Once elected, the administration showed little support.
In early 2017, then-Press Secretary Sean Spicer indicated that the federal Department of Justice (DoJ) could go after states that had legalized cannabis on their own.
A year later, Jeff Sessions rescinded the Obama-era Cole Amendment. This document said the federal government would not interfere with state-level legal cannabis programs.
These actions were the opposite of the campaign's promises, and in 2017, a number of states pushed back. And perhaps the strongest pushback came from Cory Gardner, the Senator from Colorado.
He strongly believed the negative cannabis commentary from the Trump administration went directly against his campaign promises to let states do what they want.
As a result, Gardner used his position in the Senate to block 20 Trump nominees for key positions in the Department of Justice. So the president made a deal with Gardner promising the Fed would not interfere with Colorado's legal cannabis programs. This set important precedent for the industry...
The episode concluded with Gardner saying, "President Trump has assured me that he will support a federalism-based legislative solution to fix the states' rights issue once and for all."
In November 2018, Sessions resigned as Attorney General after a short tenure. Since then, legal state cannabis programs, along with numerous congressional bills, have supported a continued march toward legalization.
Ultimately, it's anyone's guess about where Trump really stands on cannabis.
In 2018, Trump commented in a recorded meeting that cannabis causes people to "lose IQ points." But moments later, he said federal progress to allow banks to work with legal cannabis businesses is "all working out."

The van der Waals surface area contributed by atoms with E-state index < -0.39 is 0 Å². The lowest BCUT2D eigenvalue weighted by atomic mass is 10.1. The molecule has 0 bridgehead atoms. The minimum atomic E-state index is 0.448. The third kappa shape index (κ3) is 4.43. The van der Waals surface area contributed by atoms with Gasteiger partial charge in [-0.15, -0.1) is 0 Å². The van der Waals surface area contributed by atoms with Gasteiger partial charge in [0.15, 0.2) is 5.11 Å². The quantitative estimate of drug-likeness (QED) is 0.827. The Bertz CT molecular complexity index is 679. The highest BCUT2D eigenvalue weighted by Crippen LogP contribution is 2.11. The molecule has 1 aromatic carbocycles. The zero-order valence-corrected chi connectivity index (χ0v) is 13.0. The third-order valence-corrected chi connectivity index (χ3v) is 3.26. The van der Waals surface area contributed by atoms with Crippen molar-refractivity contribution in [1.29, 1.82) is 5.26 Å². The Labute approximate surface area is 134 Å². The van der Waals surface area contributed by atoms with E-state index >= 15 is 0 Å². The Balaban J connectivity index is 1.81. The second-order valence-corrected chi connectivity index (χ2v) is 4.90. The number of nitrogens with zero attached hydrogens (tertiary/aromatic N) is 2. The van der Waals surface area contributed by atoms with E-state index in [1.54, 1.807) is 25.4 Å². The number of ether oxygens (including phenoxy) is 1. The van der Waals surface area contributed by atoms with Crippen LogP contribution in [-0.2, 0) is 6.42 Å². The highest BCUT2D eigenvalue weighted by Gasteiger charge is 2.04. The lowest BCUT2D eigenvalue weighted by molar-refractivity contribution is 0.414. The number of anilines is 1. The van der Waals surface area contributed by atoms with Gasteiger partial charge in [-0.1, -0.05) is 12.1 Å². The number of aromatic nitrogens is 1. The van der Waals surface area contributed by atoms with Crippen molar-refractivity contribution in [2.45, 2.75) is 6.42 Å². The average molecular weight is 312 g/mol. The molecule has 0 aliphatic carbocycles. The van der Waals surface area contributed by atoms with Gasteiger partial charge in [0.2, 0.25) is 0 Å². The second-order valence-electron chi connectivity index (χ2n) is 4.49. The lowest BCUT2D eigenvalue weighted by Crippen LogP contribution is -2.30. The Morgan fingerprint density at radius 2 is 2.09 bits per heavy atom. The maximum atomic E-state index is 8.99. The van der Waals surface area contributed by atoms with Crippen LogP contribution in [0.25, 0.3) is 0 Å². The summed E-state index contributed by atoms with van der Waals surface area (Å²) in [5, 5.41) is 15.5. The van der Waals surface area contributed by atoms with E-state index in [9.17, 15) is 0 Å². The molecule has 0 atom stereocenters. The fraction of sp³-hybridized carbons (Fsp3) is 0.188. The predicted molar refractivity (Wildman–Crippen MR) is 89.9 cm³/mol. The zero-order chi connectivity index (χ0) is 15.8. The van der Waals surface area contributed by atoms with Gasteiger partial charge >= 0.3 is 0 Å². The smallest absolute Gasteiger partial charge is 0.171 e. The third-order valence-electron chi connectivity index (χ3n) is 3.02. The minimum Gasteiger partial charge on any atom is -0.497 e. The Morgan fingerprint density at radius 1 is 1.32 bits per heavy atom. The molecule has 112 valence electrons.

If we've learned anything about this controversial president, we know he will act in his own best interest. Traditional policy analysis does not work with a non-traditional politician.
Enter Joe Biden...
Contrary to Trump, who has no political history, Joe Biden's record is crystal clear as to where he stands on drugs, punishment, and jail time. His political career was built on policy that was incredibly tough on big and small offenders alike.
However, his party has changed its tune, especially with the rise of Black Lives Matter and other causes supporting civil, human, and social-justice rights.
Democrats now generally believe the 1980s and 1990s War on Drugs was a failed policy that created more civil disruption than protection. And it disproportionately impacted people of color.
Biden must revise his thinking on this very important issue for the 2020 election. If not, he may lose democrat support.
Let's look at his legislative history...
In the 1980s and 1990s, he was as tough as possible on drugs. Much of the rampant urban crime during that time was thought to stem from the growth in crack cocaine. Biden sponsored, co-sponsored, or actually wrote parts of these laws.
In 1984, the Comprehensive Control Act expanded federal reach. It strengthened federal drug-trafficking penalties and allowed the government to seize property before proving someone was guilty.